The Spam Diaries

News and musings about the fight against spam.
 by Edward Falk

Tuesday, August 19, 2008

New variants on the advance fee fraud hitting Craig's List

A couple of years ago, I wrote about a scam where you have something to sell, and someone from overseas (usually Africa) buys it but pays too much and asks you to refund the difference. In the end, the check they sent you turns out to be bad and you're out the refund money. This very commonly happens to people with rental property, who get emails from someone from overseas planning to visit the area and who puts down too large a deposit and ask the landlord to forward the difference to their travel agent.

The more recent variant involves someone who advertises a nice place to rent on Craig's List and then absconds with the deposit. Read more about it at An Unread Blog.

In general, take the Craig's List warnings about dealing with strangers very seriously.

Related scams: You're looking for a roommate, and the interested party sends too big a deposit. The blog Active Rain has a good analysis involving a college student looking for a roommate, and a scammer willing to take the student's college fund.

Wikipedia has a good compendium of advance fee frauds.

Thursday, August 14, 2008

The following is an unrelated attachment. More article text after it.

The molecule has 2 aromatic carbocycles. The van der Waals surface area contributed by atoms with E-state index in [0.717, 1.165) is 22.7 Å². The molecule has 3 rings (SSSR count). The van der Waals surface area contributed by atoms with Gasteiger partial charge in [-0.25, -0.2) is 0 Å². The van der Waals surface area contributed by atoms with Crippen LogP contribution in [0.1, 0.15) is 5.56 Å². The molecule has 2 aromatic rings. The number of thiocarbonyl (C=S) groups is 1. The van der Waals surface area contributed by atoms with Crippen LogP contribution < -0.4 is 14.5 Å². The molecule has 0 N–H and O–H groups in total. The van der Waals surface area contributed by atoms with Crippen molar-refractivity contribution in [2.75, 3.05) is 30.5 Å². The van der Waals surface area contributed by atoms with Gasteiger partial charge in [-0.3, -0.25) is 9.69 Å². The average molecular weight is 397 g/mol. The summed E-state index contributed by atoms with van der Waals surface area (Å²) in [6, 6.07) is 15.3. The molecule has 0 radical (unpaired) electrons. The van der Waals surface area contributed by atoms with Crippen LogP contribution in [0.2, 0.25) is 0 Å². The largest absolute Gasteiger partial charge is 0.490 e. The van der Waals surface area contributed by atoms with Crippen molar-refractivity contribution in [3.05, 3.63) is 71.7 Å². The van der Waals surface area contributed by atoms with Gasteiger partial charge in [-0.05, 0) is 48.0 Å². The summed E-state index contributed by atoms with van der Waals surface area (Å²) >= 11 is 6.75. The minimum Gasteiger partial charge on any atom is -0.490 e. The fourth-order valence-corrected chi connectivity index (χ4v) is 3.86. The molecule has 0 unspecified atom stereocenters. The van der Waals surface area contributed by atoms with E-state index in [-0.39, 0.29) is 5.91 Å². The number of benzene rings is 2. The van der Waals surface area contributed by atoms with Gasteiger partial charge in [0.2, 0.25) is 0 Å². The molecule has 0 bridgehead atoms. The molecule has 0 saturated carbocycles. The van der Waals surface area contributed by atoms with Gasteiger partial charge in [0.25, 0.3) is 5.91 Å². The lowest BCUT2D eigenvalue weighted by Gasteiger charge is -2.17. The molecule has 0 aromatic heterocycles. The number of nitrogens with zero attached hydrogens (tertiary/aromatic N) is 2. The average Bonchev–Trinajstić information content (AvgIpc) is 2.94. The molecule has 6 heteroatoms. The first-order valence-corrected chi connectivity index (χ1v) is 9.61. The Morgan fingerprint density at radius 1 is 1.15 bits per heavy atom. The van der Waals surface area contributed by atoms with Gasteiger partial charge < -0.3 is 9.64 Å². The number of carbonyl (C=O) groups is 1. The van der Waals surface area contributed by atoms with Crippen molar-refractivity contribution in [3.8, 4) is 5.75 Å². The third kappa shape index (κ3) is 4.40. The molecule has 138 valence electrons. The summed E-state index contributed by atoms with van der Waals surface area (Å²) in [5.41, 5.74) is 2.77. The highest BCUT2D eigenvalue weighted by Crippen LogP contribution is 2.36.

Another spammer in the slammer — Michael Dolan

While all the world's attention has been on Robert Soloway, other spammers have been quietly getting their comeuppance.

Today's story concerns Michael Dolan who's just been sentenced to seven years in jail plus three years of supervised release. He's pled guilty to fraud and aggravated identity theft.

His scheme, along with five other people, was to troll AOL chat rooms for user ids. Those user's then would receive "greeting card" spam which quietly installed malware on the victim's computers. The next time the victim attempted to log onto AOL, the malware would ask for credit card numbers, bank accounts, and other personal info. If the user refused to cough up, the malware prevented them from logging in.

There were also more traditional email phishes asking for AOL billing details.

On top of all of this, Dolan engaged in various forms of witness tampering, including a death threat, and had violated a previous probation for computer crime.

Dolan's scam brought in over $400,000 from 250 victims. As might be expected, his lawyer tried to use the insanity defense, as was the case with Soloway.

Full coverage at ars technica and InfoWorld.

Eight ways to get yourself blacklisted

Good article today by Esther Schindler on Eight Quick Ways to Get Your Site Blacklisted.

It's a quick overview of bad email practices that can get you and/or your ISP on the anti-spam lists. If your business involves sending emails in any way, you should read it.

See also Slashdot coverage.